SECTION 188 IPC IN THE COVID-19 CONUNDRUM: THE TROUBLE IS BREWING FOR INDIA


In this Covid-19 outbreak, where the stringent implementation of the law is the only way of combating this pandemic and regulating the social distancing norms as well as the conduct of the citizens, the legal sanctions amid violation of the lockdown guidelines are proving to be futile as the deterrence of these penalties tends to be less than the urge to violate these laws. The quintessential of this would be cases shooting up to more than one lakh in number despite early actions taken by the government to control this outbreak. Section 188 IPC is a hot issue nowadays because of its controversial and ambiguous interpretation and its specific mention in section 3 of the Epidemic Diseases Act, 1897  as a way of imposing a penalty on violation of the provisions of this particular act. The following blog ensues as an opinion on the ongoing gallimaufry of the Covid-19 conundrum by analyzing the deterrence effect of this section and the FIR dilemma in the light of a recent petition being dismissed by the Supreme Court which required quashing of all FIRs filed under this particular section.
The legal framework backing up the government to issue proper guidelines comes out to be a  combination of various acts and criminal legislations as single legislation is not capable of combating this issue. Epidemic Diseases Act, 1897, Disaster Management Act, 2005, and the Indian Penal Code, 1860  are some of the main highlighted laws which are actively in play to combat India’s version of the pandemic. Section 188 deals with “disobedience to order duly promulgated by a public servant”  and serves as a penalty in section 3 of Epidemic Diseases Act, 1897. It is a bailable and cognizable offense which can be tried by any magistrate and has attracted attention due to numerous complaints and FIRs being registered under this section.
Recently, the Supreme Court dismissed a writ petition filed by Dr. Vikram Singh wherein the petitioner sought directions to quash all the FIRs filed under section 188. The petitioner asserted that over 75000 FIRs were registered and argued that the same cannot be done under the embargo of section 195 Cr.P.C . and that the misuse of section 188  is burdening the police personnel by the filing of FIRs of petty offenses. This petition not only dug out the long-standing debate of the FIR dilemma but also questioned the deterrent effect of this section as a way of penalty in this pandemic.
Section 195(1)(a) Cr.P.C provides that “no court shall take cognizance of any offense punishable under S. 172 to S. 188 of the IPC except on a written complaint of the public servant concerned or of his superior”.  In other words, taking cognizance through a police report is prohibited under Section 188 IPC.  The issue of whether FIR can be registered under section 188 and whether cognizance taken by the magistrate through this is valid or not has been a question of debate for a long time. Over time, Courts have derived different opinions on this through various judgments.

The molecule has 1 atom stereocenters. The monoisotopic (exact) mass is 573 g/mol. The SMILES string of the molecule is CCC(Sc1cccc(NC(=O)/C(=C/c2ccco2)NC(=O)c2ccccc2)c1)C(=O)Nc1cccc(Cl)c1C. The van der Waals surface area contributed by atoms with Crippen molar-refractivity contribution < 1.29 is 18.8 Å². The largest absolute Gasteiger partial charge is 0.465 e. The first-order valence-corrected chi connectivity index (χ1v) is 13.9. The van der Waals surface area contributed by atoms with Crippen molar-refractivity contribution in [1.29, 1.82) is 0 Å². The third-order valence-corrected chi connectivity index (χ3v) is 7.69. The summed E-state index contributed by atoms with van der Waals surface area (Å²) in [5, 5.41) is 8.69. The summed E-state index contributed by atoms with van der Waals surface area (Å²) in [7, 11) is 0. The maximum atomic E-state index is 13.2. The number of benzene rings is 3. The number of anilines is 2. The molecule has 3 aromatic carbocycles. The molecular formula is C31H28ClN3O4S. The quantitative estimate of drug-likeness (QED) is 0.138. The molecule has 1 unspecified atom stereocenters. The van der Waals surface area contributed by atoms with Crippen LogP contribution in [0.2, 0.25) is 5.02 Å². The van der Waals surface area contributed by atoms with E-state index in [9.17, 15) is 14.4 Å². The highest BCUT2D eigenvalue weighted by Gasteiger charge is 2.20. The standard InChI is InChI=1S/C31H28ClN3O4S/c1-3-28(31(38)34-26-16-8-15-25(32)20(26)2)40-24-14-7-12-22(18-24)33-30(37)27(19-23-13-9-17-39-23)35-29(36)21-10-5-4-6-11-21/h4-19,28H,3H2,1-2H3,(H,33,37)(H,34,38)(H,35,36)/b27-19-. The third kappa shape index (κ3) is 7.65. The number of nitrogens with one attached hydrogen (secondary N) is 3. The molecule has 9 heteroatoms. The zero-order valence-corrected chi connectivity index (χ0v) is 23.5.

In Jeevanandham v. State Rep. (2018), the Madras HC laid down guidelines with regards to section 188 IPC when reading with section 195 Cr.P.C. and explicitly provided that, “A Police Officer cannot register an FIR for any of the offenses falling under Section 172 to 188 of IPC.” It went ahead and provided the scope of power of a Police Officer when section 188 is invoked observing that the power of a police officer is confined to take a preventive action under section 41 Cr.P.C.  when a cognizance under section 188 IPC is taken.  Before this judgment, in C Muniappan and Ors v. State of Tamil Nadu (2010), the Supreme Court laid down a similar view and elucidated that cognizance can be taken by the court only on the written complaint filed by a public servant.
On the other side of the coin, there have been judgments which have articulated on the validity of an FIR registered under section 188 IPC. In State of Punjab v. Raj Singh (1998), SC provided that section 195 Cr.P.C.  has nothing to do with the “statutory power of the police to investigate into an F.I.R. which discloses a cognizable offense”. It further articulated that section 195 Cr.P.C. in no way controls or circumscribes this power of the Police to investigate and any charge sheet filed on completion of this investigation will not be the basis of cognizance taken by Court.
Section 154 Cr.P.C.  mandates the Police Officer to register an FIR when the offense discloses to be cognizable and further investigate the matter on the completion of which the final report is to be submitted to the magistrate. Section 188 IPC  being a cognizable offense, section 195 Cr.P.C.  in no way restricts this statutory power of the Police to register an FIR under this section. This position has been affirmed in various judgments. In Lalita Kumari v. State of UP, the SC dictated that the Police have no discretion to not register FIR when the information provided discloses a cognizable offense.  Further, in ML Sethi v. RP Kapur (1967), the court observed that section 195 Cr.P.C.  serves as an exception and a limitation to section 190 Cr.P.C., but this question of law cannot be raised before the Court takes cognizance. It further provided that the Police have no power to intervene in the Court’s decision of taking cognizance nor can the Court object to the FIR and investigation carried by the Police in a cognizable offense. State of Punjab v. Raj Singh proves to be a very well-articulated judgment providing a sense of clarity on the validity of FIR filed by the Police and remains a coherent law followed and discussed by many High Courts. These judgments reaffirm and clarify the position of law regarding FIRs registered under section 188 IPC.